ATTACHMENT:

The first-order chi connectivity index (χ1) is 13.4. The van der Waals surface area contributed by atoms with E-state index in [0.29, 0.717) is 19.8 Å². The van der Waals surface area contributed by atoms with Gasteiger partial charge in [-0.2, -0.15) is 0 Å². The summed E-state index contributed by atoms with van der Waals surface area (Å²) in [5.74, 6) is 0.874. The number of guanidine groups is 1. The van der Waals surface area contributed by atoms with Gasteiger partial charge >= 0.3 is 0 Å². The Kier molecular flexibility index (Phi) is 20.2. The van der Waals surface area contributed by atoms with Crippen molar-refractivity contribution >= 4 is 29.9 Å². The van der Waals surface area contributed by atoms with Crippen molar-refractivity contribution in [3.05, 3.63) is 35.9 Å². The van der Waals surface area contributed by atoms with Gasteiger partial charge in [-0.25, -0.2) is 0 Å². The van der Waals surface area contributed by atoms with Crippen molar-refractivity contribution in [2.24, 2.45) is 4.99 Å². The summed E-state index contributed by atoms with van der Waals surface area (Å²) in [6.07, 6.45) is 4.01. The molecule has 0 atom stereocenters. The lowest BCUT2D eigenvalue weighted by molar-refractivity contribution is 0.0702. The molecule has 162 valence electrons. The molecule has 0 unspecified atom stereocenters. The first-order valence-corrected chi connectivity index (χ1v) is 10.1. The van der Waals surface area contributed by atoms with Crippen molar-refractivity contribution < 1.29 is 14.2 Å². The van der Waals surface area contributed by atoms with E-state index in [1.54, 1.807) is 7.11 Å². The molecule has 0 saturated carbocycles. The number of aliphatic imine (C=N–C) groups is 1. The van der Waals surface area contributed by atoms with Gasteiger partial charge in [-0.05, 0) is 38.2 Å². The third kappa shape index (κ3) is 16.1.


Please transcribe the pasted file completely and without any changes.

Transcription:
The first-order chi connectivity index (χ1) is 13.4. The van der Waals surface area contributed by atoms with E-state index in [0.29, 0.717) is 19.8 Å². The van der Waals surface area contributed by atoms with Gasteiger partial charge in [-0.2, -0.15) is 0 Å². The summed E-state index contributed by atoms with van der Waals surface area (Å²) in [5.74, 6) is 0.874. The number of guanidine groups is 1. The van der Waals surface area contributed by atoms with Gasteiger partial charge >= 0.3 is 0 Å². The Kier molecular flexibility index (Phi) is 20.2. The van der Waals surface area contributed by atoms with Crippen molar-refractivity contribution >= 4 is 29.9 Å². The van der Waals surface area contributed by atoms with Crippen molar-refractivity contribution in [3.05, 3.63) is 35.9 Å². The van der Waals surface area contributed by atoms with Gasteiger partial charge in [-0.25, -0.2) is 0 Å². The van der Waals surface area contributed by atoms with Crippen molar-refractivity contribution in [2.24, 2.45) is 4.99 Å². The summed E-state index contributed by atoms with van der Waals surface area (Å²) in [6.07, 6.45) is 4.01. The molecule has 0 atom stereocenters. The lowest BCUT2D eigenvalue weighted by molar-refractivity contribution is 0.0702. The molecule has 162 valence electrons. The molecule has 0 unspecified atom stereocenters. The first-order valence-corrected chi connectivity index (χ1v) is 10.1. The van der Waals surface area contributed by atoms with Crippen molar-refractivity contribution < 1.29 is 14.2 Å². The van der Waals surface area contributed by atoms with E-state index in [1.54, 1.807) is 7.11 Å². The molecule has 0 saturated carbocycles. The number of aliphatic imine (C=N–C) groups is 1. The van der Waals surface area contributed by atoms with Gasteiger partial charge in [-0.05, 0) is 38.2 Å². The third kappa shape index (κ3) is 16.1.